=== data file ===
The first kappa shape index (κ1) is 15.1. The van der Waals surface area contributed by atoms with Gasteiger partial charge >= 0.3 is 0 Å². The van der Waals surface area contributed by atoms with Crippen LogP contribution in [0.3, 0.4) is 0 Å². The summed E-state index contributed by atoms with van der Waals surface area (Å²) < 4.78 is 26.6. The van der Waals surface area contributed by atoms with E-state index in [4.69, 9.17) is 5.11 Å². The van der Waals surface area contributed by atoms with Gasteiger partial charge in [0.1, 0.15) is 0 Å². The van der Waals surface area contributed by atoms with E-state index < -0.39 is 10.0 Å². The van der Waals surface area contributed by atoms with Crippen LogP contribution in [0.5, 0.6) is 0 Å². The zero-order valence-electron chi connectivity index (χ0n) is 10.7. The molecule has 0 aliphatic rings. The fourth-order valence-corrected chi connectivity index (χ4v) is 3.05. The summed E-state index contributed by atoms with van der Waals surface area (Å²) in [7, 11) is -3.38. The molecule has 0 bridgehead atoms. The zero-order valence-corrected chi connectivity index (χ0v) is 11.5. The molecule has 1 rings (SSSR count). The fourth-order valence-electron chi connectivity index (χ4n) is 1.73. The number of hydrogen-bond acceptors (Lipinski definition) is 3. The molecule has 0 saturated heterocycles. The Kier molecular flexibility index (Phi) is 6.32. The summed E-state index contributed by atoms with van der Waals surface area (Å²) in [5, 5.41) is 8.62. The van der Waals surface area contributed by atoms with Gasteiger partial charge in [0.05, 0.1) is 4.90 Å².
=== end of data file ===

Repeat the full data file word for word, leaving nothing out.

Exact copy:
The first kappa shape index (κ1) is 15.1. The van der Waals surface area contributed by atoms with Gasteiger partial charge >= 0.3 is 0 Å². The van der Waals surface area contributed by atoms with Crippen LogP contribution in [0.3, 0.4) is 0 Å². The summed E-state index contributed by atoms with van der Waals surface area (Å²) < 4.78 is 26.6. The van der Waals surface area contributed by atoms with E-state index in [4.69, 9.17) is 5.11 Å². The van der Waals surface area contributed by atoms with Gasteiger partial charge in [0.1, 0.15) is 0 Å². The van der Waals surface area contributed by atoms with E-state index < -0.39 is 10.0 Å². The van der Waals surface area contributed by atoms with Crippen LogP contribution in [0.5, 0.6) is 0 Å². The zero-order valence-electron chi connectivity index (χ0n) is 10.7. The molecule has 0 aliphatic rings. The fourth-order valence-corrected chi connectivity index (χ4v) is 3.05. The summed E-state index contributed by atoms with van der Waals surface area (Å²) in [7, 11) is -3.38. The molecule has 0 bridgehead atoms. The zero-order valence-corrected chi connectivity index (χ0v) is 11.5. The molecule has 1 rings (SSSR count). The fourth-order valence-electron chi connectivity index (χ4n) is 1.73. The number of hydrogen-bond acceptors (Lipinski definition) is 3. The molecule has 0 saturated heterocycles. The Kier molecular flexibility index (Phi) is 6.32. The summed E-state index contributed by atoms with van der Waals surface area (Å²) in [5, 5.41) is 8.62. The van der Waals surface area contributed by atoms with Gasteiger partial charge in [0.05, 0.1) is 4.90 Å².